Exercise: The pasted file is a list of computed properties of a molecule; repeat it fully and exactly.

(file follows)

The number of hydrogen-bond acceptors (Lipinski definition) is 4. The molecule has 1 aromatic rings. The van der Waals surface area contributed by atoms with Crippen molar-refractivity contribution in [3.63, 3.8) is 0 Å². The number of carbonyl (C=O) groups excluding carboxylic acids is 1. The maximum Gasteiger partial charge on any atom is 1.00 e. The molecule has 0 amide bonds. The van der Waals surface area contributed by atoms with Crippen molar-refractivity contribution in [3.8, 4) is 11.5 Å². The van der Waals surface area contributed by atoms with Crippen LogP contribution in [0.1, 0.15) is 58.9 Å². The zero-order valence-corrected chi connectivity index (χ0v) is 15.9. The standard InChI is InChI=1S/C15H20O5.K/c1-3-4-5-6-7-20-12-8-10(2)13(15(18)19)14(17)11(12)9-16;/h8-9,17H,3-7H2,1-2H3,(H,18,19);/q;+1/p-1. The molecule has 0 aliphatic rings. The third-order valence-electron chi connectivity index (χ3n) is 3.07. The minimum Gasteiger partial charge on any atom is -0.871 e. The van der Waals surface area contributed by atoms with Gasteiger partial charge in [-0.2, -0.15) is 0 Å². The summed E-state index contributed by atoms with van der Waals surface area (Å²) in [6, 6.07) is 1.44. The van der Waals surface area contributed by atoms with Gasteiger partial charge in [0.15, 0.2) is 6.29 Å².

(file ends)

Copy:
The number of hydrogen-bond acceptors (Lipinski definition) is 4. The molecule has 1 aromatic rings. The van der Waals surface area contributed by atoms with Crippen molar-refractivity contribution in [3.63, 3.8) is 0 Å². The number of carbonyl (C=O) groups excluding carboxylic acids is 1. The maximum Gasteiger partial charge on any atom is 1.00 e. The molecule has 0 amide bonds. The van der Waals surface area contributed by atoms with Crippen molar-refractivity contribution in [3.8, 4) is 11.5 Å². The van der Waals surface area contributed by atoms with Crippen LogP contribution in [0.1, 0.15) is 58.9 Å². The zero-order valence-corrected chi connectivity index (χ0v) is 15.9. The standard InChI is InChI=1S/C15H20O5.K/c1-3-4-5-6-7-20-12-8-10(2)13(15(18)19)14(17)11(12)9-16;/h8-9,17H,3-7H2,1-2H3,(H,18,19);/q;+1/p-1. The molecule has 0 aliphatic rings. The third-order valence-electron chi connectivity index (χ3n) is 3.07. The minimum Gasteiger partial charge on any atom is -0.871 e. The van der Waals surface area contributed by atoms with Gasteiger partial charge in [-0.2, -0.15) is 0 Å². The summed E-state index contributed by atoms with van der Waals surface area (Å²) in [6, 6.07) is 1.44. The van der Waals surface area contributed by atoms with Gasteiger partial charge in [0.15, 0.2) is 6.29 Å².